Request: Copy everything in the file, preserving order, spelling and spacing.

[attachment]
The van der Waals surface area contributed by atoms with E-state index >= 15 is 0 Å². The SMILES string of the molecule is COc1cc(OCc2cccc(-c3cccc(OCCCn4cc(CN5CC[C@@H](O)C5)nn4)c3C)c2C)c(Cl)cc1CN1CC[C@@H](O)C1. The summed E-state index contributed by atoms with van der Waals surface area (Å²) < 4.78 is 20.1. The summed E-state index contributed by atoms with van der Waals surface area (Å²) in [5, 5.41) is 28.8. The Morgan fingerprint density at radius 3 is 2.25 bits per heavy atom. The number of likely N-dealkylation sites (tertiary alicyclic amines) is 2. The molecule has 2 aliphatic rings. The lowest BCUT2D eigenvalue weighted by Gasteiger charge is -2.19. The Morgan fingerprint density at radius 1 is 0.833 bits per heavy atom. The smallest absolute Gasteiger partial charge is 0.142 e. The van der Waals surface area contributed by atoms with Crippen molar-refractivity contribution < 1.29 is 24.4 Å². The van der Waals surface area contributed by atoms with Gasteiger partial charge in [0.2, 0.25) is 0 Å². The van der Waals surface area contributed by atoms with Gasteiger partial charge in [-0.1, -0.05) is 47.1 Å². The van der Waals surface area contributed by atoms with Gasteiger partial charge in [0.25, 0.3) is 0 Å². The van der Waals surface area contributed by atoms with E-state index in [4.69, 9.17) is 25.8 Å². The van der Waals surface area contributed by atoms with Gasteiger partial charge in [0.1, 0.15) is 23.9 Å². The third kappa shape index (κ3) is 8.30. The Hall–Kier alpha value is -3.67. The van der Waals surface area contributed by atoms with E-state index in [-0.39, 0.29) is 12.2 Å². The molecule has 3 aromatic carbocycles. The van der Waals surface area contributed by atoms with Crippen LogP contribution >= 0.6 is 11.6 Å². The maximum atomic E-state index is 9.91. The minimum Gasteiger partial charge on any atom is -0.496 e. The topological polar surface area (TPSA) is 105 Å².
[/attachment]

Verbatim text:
The van der Waals surface area contributed by atoms with E-state index >= 15 is 0 Å². The SMILES string of the molecule is COc1cc(OCc2cccc(-c3cccc(OCCCn4cc(CN5CC[C@@H](O)C5)nn4)c3C)c2C)c(Cl)cc1CN1CC[C@@H](O)C1. The summed E-state index contributed by atoms with van der Waals surface area (Å²) < 4.78 is 20.1. The summed E-state index contributed by atoms with van der Waals surface area (Å²) in [5, 5.41) is 28.8. The Morgan fingerprint density at radius 3 is 2.25 bits per heavy atom. The number of likely N-dealkylation sites (tertiary alicyclic amines) is 2. The molecule has 2 aliphatic rings. The lowest BCUT2D eigenvalue weighted by Gasteiger charge is -2.19. The Morgan fingerprint density at radius 1 is 0.833 bits per heavy atom. The smallest absolute Gasteiger partial charge is 0.142 e. The van der Waals surface area contributed by atoms with Crippen molar-refractivity contribution < 1.29 is 24.4 Å². The van der Waals surface area contributed by atoms with Gasteiger partial charge in [0.2, 0.25) is 0 Å². The van der Waals surface area contributed by atoms with Gasteiger partial charge in [-0.1, -0.05) is 47.1 Å². The van der Waals surface area contributed by atoms with Gasteiger partial charge in [0.25, 0.3) is 0 Å². The van der Waals surface area contributed by atoms with E-state index in [4.69, 9.17) is 25.8 Å². The van der Waals surface area contributed by atoms with Gasteiger partial charge in [0.1, 0.15) is 23.9 Å². The third kappa shape index (κ3) is 8.30. The Hall–Kier alpha value is -3.67. The van der Waals surface area contributed by atoms with E-state index in [-0.39, 0.29) is 12.2 Å². The molecule has 3 aromatic carbocycles. The van der Waals surface area contributed by atoms with Crippen LogP contribution >= 0.6 is 11.6 Å². The maximum atomic E-state index is 9.91. The minimum Gasteiger partial charge on any atom is -0.496 e. The topological polar surface area (TPSA) is 105 Å².